Woman of the Green Glade Ozhahguscodaywayquay . Contributed by Timm Severud
Susan Johnston (1772 - November 28, 1843)
Ozhahguscodaywayquay, "Woman of the Green Glade", later known as "Neengay" (Mother) and still later Susan was the wife of John Johnston a fur trader and leading citizen at Sault Ste. Marie. Through her family connections with prominent Indians of the Upper Great Lakes region and her natural capabilities and talents she came to play a vital role in the history of this area.
Born in about 1772 at La Pointe she was raised in the Ojibway culture, learning traditional food gathering and preparation. She was taught quillwork and beadwork, and learned the legends and stories of her people. From her father, she inherited a poetical talent. Her grandfather was Ma-mongazidaq ("Big foot" or "loons foot") an Ojibway warrior chief who fought with the French under General Montcalm on the Plains of Abraham in 1759. Her father was Waubejeeg ("White Fisher") also an Ojibway chieftain, but one who did not align with any of the white man. Instead, he fought against the Sioux driving them from the lake superior region. Her brother was Beshike (Chief Buffalo) of La Pointe.
In 1791, John Johnston came to La Pointe to begin his new career as a fur trader. Abandoned by his men he had the good fortune to be befriended by Ozhahguscodaywayquay's father and grandfather. Meeting and falling in love with the Indian maiden, he asked to marry her. Waubejeeg refused, sending Johnston back to Montreal with a promise that if he returned the following year and still wanted to marry her, he would be allowed to do so. Johnston returned the following summer, and the two were married according to Indian custom.
Ozhahguscodayayquay prior to her marriages he made an "apowa" fasting in isolation to find her guardian spirit that would tell her what to do Notwithstanding that the spirit that appeared to her was a white man and her dream vision showed her helping her people and receiving great honor from them she did not immediately accept Johnston. Within a few days of her marriage she ran away from him but was brought back in disgrace by her father and grandfather. From then on she remained with Johnston and soon came to appreciate and love her new husband.
In 1793, after the birth of their first child Lewis Saurin the two moved to Sault Ste. Marie. They eventually had seven more children all born at the Sault. As an independent fur trader, Johnston established ties through his wife's relatives and connections. The family's lifestyle dress and pastimes expressed the cultures of both parents. The children were fluent in French, English and Ojibway.
Ozhahguscodaywayquay-now Neengay-spoke only Ojibway, although she understood both French and English.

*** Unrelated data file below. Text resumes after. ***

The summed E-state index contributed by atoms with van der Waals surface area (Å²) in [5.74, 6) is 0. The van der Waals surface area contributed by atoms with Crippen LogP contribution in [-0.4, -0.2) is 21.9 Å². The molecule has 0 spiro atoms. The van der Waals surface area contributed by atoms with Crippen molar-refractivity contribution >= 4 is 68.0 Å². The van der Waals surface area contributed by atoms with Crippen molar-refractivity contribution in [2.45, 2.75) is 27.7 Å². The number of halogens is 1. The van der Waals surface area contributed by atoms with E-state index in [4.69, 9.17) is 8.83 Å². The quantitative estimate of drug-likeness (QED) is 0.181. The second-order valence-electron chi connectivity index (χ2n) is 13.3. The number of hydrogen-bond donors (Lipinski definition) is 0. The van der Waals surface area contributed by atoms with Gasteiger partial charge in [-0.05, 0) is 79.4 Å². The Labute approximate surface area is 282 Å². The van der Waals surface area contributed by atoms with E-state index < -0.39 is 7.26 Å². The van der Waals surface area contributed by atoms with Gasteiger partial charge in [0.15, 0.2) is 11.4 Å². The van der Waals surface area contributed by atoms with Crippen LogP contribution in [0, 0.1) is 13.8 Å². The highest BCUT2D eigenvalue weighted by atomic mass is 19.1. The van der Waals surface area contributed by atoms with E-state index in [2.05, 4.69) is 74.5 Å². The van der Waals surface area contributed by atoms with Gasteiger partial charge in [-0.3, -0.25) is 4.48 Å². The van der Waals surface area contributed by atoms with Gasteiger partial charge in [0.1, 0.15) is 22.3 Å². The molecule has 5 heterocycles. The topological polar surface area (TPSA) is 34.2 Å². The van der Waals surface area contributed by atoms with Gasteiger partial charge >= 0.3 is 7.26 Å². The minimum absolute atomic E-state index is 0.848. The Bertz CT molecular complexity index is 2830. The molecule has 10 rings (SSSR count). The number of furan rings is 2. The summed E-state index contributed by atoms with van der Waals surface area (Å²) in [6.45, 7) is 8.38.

The war of 1812 brought about a change in the family's fortunes. Johnston joined the3 war on the side of the British. In 1814, while Johnston was enroute to defend Mackinac Island from the Americans efforts to recapture it, an American force came up the St. Mary's river and burned Johnston's storehouses and other outbuildings, believing them to be part of the Northwest company's holdings. In the following years, as the family worked to recover from their losses Neengay helped through her influence with the Indians, who increasingly came to the Sault Ste. Marie area, drawn there by the Johnston family's presence. Her expertise in traditional Indian domestic skills also made it possible for the family to maintain the level of comfort and plenty they had enjoyed prior to 1812.
In June of 1829, Gov Lewis Cass of the Michigan territory came to the Sault with a contingent of U.S. Troops in order to establish a U.S. presence in the area and to purchase land for a fort. John Johnston was in Ireland at the time, and Neengay, with son George welcomed the visitors. The Indians were not universally willing to accept the U.S. presence in the area. Neengay through her influence with the elder chiefs, managed to avert an uprising of the Indians. A treaty was signed on June 16, 1829, ceding land at Sault Ste. Marie for the desired fort.
In 1821, the Johnston marriage was formalized in a civil ceremony at the Sault-fulfilling a promise Johnston had made to Ozhahguscodaywayquay's father at the tine of the couple's Indian style wedding 29 years earlier. By this time, Neengay had taken the name Susan as shown on the marriage certificate.
In 1823, Henry Rowe Schoolcraft, the newly appointed Indian agent to the area, married Jane, the Johnston's eldest daughter. Schoolcraft developed an interest in the Indian culture, languages, and lifestyle. His studies were greatly helped by Susan and her children. She related legends of her tribe and assisted Schoolcraft in his exploration of the Ojibway vocabulary. Schoolcraft published works were, years later the basis of Henry Wadsworth Longfellow's poem The Song of Hiawatha.
Following increasing illness, John Johnston died on September 22, 1828. Susan made a plaque for the coffin out of hammered silver teaspoons. After Johnston's death, Susan, with the help of her son William, continued to run the family fur-trading business until 1831. Later, she provided for herself and other family members by engaging in fishing expeditions with local Indians and traveling to Sugar Island each spring to manufacture maple sugar on property she had chosen as her share of land obtained through the 1826 Treaty of Fond du Lac.
In 1832, Susan and her family joined the Presbyterian Church organized the year by the Rev. Jeremiah Porter. Susan loaned an old store building, located close to the Johnston house for services. In the fall of 1832 she had a small church, a simple wooden structure without a steeple, erected for the congregation.
The last few years of her life were quiet ones, she and her daughter, Eliza, lived alone in the family Homestead. She died on November 28, 1843, and is buried next to her husband's grave in Riverside Cemetery.